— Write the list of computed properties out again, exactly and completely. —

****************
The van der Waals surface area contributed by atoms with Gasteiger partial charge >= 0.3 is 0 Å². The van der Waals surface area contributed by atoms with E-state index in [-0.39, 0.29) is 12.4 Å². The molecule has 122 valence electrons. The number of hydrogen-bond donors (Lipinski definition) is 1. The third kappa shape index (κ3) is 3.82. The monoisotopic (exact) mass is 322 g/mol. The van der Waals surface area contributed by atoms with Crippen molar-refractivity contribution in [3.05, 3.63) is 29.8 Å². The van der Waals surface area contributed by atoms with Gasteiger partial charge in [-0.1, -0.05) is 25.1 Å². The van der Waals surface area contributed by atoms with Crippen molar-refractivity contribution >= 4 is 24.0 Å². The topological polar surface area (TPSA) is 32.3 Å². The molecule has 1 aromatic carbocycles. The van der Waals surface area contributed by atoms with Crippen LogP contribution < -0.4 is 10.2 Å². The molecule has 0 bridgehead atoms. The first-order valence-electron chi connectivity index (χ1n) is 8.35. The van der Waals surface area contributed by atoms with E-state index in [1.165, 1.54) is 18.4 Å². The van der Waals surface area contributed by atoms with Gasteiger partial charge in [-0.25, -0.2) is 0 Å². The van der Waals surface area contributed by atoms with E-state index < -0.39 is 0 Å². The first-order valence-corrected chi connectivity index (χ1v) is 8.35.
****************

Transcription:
The van der Waals surface area contributed by atoms with Gasteiger partial charge >= 0.3 is 0 Å². The van der Waals surface area contributed by atoms with E-state index in [-0.39, 0.29) is 12.4 Å². The molecule has 122 valence electrons. The number of hydrogen-bond donors (Lipinski definition) is 1. The third kappa shape index (κ3) is 3.82. The monoisotopic (exact) mass is 322 g/mol. The van der Waals surface area contributed by atoms with Crippen molar-refractivity contribution in [3.05, 3.63) is 29.8 Å². The van der Waals surface area contributed by atoms with Gasteiger partial charge in [-0.1, -0.05) is 25.1 Å². The van der Waals surface area contributed by atoms with Crippen molar-refractivity contribution >= 4 is 24.0 Å². The topological polar surface area (TPSA) is 32.3 Å². The molecule has 1 aromatic carbocycles. The van der Waals surface area contributed by atoms with Crippen LogP contribution < -0.4 is 10.2 Å². The molecule has 0 bridgehead atoms. The first-order valence-electron chi connectivity index (χ1n) is 8.35. The van der Waals surface area contributed by atoms with E-state index in [1.165, 1.54) is 18.4 Å². The van der Waals surface area contributed by atoms with Gasteiger partial charge in [-0.25, -0.2) is 0 Å². The van der Waals surface area contributed by atoms with E-state index < -0.39 is 0 Å². The first-order valence-corrected chi connectivity index (χ1v) is 8.35.